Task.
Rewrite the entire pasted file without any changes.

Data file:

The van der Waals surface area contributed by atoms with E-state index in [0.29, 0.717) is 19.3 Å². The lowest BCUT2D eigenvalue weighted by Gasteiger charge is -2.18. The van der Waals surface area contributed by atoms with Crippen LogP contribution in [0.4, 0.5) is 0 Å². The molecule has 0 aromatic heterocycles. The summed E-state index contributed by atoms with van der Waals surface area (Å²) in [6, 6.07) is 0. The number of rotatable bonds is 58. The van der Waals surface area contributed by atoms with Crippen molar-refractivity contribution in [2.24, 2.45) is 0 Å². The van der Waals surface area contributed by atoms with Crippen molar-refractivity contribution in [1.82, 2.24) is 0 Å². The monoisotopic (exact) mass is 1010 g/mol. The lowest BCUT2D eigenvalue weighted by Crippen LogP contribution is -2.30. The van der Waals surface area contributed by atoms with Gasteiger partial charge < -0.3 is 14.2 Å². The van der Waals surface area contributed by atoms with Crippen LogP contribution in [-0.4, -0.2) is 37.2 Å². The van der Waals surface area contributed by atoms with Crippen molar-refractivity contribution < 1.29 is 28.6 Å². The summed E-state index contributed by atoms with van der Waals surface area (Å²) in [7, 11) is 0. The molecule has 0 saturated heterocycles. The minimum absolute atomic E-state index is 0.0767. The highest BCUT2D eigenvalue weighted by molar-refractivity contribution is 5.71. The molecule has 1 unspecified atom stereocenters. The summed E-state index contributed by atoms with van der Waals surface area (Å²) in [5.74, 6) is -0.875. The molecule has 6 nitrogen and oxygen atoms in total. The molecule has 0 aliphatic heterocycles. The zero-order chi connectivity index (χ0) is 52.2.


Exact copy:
The van der Waals surface area contributed by atoms with E-state index in [0.29, 0.717) is 19.3 Å². The lowest BCUT2D eigenvalue weighted by Gasteiger charge is -2.18. The van der Waals surface area contributed by atoms with Crippen LogP contribution in [0.4, 0.5) is 0 Å². The molecule has 0 aromatic heterocycles. The summed E-state index contributed by atoms with van der Waals surface area (Å²) in [6, 6.07) is 0. The number of rotatable bonds is 58. The van der Waals surface area contributed by atoms with Crippen molar-refractivity contribution in [2.24, 2.45) is 0 Å². The van der Waals surface area contributed by atoms with Crippen molar-refractivity contribution in [1.82, 2.24) is 0 Å². The monoisotopic (exact) mass is 1010 g/mol. The lowest BCUT2D eigenvalue weighted by Crippen LogP contribution is -2.30. The van der Waals surface area contributed by atoms with Gasteiger partial charge < -0.3 is 14.2 Å². The van der Waals surface area contributed by atoms with Crippen LogP contribution in [-0.4, -0.2) is 37.2 Å². The van der Waals surface area contributed by atoms with Crippen molar-refractivity contribution < 1.29 is 28.6 Å². The summed E-state index contributed by atoms with van der Waals surface area (Å²) in [7, 11) is 0. The molecule has 0 saturated heterocycles. The minimum absolute atomic E-state index is 0.0767. The highest BCUT2D eigenvalue weighted by molar-refractivity contribution is 5.71. The molecule has 1 unspecified atom stereocenters. The summed E-state index contributed by atoms with van der Waals surface area (Å²) in [5.74, 6) is -0.875. The molecule has 6 nitrogen and oxygen atoms in total. The molecule has 0 aliphatic heterocycles. The zero-order chi connectivity index (χ0) is 52.2.